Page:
Waiting for the woe

They tell me the radiologist
they tell me our family doctor
they tell me some specialist
they tell me this:
when they know something
they will tell me.

I would rather wait for
spring or butterflies
or dawn or grandchildren
or snail races
or the Messiah.

I have watched the celluloid bomb’s timer tick
as our paper hero sweats
the blue wire or the green;
I have rewound and replayed
our son’s sudden bloody mask
rising from brutal baptism
after he waterskied jaw-first into the dock:
memories, fictions,
muddled by time.
But this has a different Dewey decimal:
and the devilish drippling derangement
of Torquemada’s water torture.

Each night brings its silent
screaming pre-frontal confrontation
with this betrayal
by my body.
Which might be fresh-faced innocent.
I toss and turn all day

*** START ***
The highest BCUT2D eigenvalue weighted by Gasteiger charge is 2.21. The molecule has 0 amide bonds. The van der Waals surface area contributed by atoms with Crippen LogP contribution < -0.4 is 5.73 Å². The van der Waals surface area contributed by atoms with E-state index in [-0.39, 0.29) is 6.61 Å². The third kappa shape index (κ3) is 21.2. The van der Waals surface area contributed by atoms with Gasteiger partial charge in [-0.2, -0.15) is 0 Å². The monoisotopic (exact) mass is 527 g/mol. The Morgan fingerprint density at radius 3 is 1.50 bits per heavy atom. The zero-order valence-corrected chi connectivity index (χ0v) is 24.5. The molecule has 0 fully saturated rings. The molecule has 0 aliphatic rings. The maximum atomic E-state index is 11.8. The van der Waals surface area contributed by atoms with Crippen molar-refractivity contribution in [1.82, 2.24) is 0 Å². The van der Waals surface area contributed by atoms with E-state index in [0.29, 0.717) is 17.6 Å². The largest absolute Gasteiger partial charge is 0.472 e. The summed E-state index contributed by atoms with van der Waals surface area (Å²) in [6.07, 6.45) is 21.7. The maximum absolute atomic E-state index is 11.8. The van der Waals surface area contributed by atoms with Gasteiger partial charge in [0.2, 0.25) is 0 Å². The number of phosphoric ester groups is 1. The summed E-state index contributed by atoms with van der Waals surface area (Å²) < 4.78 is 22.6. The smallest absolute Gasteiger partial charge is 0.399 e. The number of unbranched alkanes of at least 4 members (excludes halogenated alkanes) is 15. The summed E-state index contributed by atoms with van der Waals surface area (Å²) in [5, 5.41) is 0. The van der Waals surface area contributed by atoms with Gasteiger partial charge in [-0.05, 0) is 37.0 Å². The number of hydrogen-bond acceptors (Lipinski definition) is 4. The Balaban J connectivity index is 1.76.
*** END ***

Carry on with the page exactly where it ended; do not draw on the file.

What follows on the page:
hating the telephone
that interrupts my trance
with friendish digressions.

It’s not the disease
I want to scream at the insectoid voice;
and if, after the pivotal conversation
interrupts, I am smiling,
now know I still have to fill
the emptiness the waiting has left.

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About riverwriter

Poet, playwright, duplicate bridge player, website designer, cottager, husband, father, grandfather, former athlete, carpenter, computer helper for my friends, theatre designer, backstage polymath, retired teacher of highschool English, drama, art, a baritone singer in a barbershop quartet, who knows what else? wordcurrents is on Facebook: https://www.facebook.com/wordcurrents/ Doug also has a Facebook page, "Incognitio", related to his novels.
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